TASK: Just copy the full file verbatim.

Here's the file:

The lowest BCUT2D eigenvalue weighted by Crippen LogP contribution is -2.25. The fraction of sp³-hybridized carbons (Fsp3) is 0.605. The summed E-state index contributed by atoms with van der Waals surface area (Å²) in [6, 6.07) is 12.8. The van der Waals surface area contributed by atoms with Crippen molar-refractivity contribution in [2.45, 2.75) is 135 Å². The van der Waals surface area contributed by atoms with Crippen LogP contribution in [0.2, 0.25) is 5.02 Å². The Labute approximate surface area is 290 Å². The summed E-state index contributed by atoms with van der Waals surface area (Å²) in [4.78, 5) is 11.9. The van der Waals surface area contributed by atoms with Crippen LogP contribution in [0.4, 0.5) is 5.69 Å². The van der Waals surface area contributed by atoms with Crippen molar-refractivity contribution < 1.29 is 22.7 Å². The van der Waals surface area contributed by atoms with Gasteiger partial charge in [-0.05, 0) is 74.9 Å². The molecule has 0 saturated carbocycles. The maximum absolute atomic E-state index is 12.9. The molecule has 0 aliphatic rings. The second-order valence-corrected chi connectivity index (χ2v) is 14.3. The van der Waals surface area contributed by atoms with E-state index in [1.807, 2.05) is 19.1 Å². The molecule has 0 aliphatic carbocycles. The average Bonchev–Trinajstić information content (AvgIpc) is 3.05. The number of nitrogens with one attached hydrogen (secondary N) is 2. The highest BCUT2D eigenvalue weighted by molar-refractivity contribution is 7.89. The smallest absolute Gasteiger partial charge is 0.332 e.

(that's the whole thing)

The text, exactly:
The lowest BCUT2D eigenvalue weighted by Crippen LogP contribution is -2.25. The fraction of sp³-hybridized carbons (Fsp3) is 0.605. The summed E-state index contributed by atoms with van der Waals surface area (Å²) in [6, 6.07) is 12.8. The van der Waals surface area contributed by atoms with Crippen molar-refractivity contribution in [2.45, 2.75) is 135 Å². The van der Waals surface area contributed by atoms with Crippen LogP contribution in [0.2, 0.25) is 5.02 Å². The Labute approximate surface area is 290 Å². The summed E-state index contributed by atoms with van der Waals surface area (Å²) in [4.78, 5) is 11.9. The van der Waals surface area contributed by atoms with Crippen LogP contribution in [0.4, 0.5) is 5.69 Å². The van der Waals surface area contributed by atoms with Crippen molar-refractivity contribution < 1.29 is 22.7 Å². The van der Waals surface area contributed by atoms with Gasteiger partial charge in [-0.05, 0) is 74.9 Å². The molecule has 0 saturated carbocycles. The maximum absolute atomic E-state index is 12.9. The molecule has 0 aliphatic rings. The second-order valence-corrected chi connectivity index (χ2v) is 14.3. The van der Waals surface area contributed by atoms with E-state index in [1.807, 2.05) is 19.1 Å². The molecule has 0 aliphatic carbocycles. The average Bonchev–Trinajstić information content (AvgIpc) is 3.05. The number of nitrogens with one attached hydrogen (secondary N) is 2. The highest BCUT2D eigenvalue weighted by molar-refractivity contribution is 7.89. The smallest absolute Gasteiger partial charge is 0.332 e.